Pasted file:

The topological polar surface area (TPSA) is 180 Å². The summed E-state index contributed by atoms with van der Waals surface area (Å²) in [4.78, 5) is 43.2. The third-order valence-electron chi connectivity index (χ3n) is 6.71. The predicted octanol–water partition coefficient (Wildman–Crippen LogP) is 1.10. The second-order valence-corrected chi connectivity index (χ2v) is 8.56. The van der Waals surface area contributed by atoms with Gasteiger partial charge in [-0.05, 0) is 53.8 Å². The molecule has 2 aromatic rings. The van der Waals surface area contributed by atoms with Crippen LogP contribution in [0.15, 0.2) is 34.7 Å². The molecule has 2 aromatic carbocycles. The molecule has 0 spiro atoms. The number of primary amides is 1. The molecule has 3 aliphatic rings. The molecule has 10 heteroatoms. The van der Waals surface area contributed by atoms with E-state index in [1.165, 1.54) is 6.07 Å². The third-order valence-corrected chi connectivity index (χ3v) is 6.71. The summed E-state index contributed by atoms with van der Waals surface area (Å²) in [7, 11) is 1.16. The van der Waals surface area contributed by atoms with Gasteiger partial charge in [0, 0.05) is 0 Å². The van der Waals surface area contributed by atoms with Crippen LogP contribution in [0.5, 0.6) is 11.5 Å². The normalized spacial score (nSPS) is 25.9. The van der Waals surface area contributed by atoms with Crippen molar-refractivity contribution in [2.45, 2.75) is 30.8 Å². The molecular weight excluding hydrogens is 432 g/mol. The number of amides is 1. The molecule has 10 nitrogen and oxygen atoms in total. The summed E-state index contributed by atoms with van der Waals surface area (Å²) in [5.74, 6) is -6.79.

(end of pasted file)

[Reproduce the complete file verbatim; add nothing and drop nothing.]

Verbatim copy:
The topological polar surface area (TPSA) is 180 Å². The summed E-state index contributed by atoms with van der Waals surface area (Å²) in [4.78, 5) is 43.2. The third-order valence-electron chi connectivity index (χ3n) is 6.71. The predicted octanol–water partition coefficient (Wildman–Crippen LogP) is 1.10. The second-order valence-corrected chi connectivity index (χ2v) is 8.56. The van der Waals surface area contributed by atoms with Gasteiger partial charge in [-0.05, 0) is 53.8 Å². The molecule has 2 aromatic rings. The van der Waals surface area contributed by atoms with Crippen LogP contribution in [0.15, 0.2) is 34.7 Å². The molecule has 2 aromatic carbocycles. The molecule has 0 spiro atoms. The number of primary amides is 1. The molecule has 3 aliphatic rings. The molecule has 10 heteroatoms. The van der Waals surface area contributed by atoms with E-state index in [1.165, 1.54) is 6.07 Å². The third-order valence-corrected chi connectivity index (χ3v) is 6.71. The summed E-state index contributed by atoms with van der Waals surface area (Å²) in [7, 11) is 1.16. The van der Waals surface area contributed by atoms with Gasteiger partial charge in [0, 0.05) is 0 Å². The van der Waals surface area contributed by atoms with Crippen LogP contribution in [0.5, 0.6) is 11.5 Å². The normalized spacial score (nSPS) is 25.9. The van der Waals surface area contributed by atoms with Crippen molar-refractivity contribution in [2.45, 2.75) is 30.8 Å². The molecular weight excluding hydrogens is 432 g/mol. The number of amides is 1. The molecule has 10 nitrogen and oxygen atoms in total. The summed E-state index contributed by atoms with van der Waals surface area (Å²) in [5.74, 6) is -6.79.